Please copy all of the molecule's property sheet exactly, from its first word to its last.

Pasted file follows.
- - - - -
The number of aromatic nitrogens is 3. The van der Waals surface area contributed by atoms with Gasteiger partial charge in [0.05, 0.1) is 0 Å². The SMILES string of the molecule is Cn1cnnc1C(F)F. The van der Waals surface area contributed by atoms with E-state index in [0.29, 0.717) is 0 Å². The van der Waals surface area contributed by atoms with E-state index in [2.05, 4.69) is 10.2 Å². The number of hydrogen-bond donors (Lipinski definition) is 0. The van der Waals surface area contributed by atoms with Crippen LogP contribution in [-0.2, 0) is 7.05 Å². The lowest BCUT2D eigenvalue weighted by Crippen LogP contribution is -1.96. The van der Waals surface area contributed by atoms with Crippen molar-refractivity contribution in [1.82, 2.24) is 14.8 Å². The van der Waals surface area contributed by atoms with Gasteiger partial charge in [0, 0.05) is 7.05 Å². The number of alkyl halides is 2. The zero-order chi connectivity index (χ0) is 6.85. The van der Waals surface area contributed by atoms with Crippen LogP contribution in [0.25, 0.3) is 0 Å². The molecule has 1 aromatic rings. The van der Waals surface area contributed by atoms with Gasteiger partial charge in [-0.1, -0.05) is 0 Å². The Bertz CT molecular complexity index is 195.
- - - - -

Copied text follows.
The number of aromatic nitrogens is 3. The van der Waals surface area contributed by atoms with Gasteiger partial charge in [0.05, 0.1) is 0 Å². The SMILES string of the molecule is Cn1cnnc1C(F)F. The van der Waals surface area contributed by atoms with E-state index in [0.29, 0.717) is 0 Å². The van der Waals surface area contributed by atoms with E-state index in [2.05, 4.69) is 10.2 Å². The number of hydrogen-bond donors (Lipinski definition) is 0. The van der Waals surface area contributed by atoms with Crippen LogP contribution in [-0.2, 0) is 7.05 Å². The lowest BCUT2D eigenvalue weighted by Crippen LogP contribution is -1.96. The van der Waals surface area contributed by atoms with Crippen molar-refractivity contribution in [1.82, 2.24) is 14.8 Å². The van der Waals surface area contributed by atoms with Gasteiger partial charge in [0, 0.05) is 7.05 Å². The number of alkyl halides is 2. The zero-order chi connectivity index (χ0) is 6.85. The van der Waals surface area contributed by atoms with Crippen LogP contribution in [0.25, 0.3) is 0 Å². The molecule has 1 aromatic rings. The van der Waals surface area contributed by atoms with Gasteiger partial charge in [-0.1, -0.05) is 0 Å². The Bertz CT molecular complexity index is 195.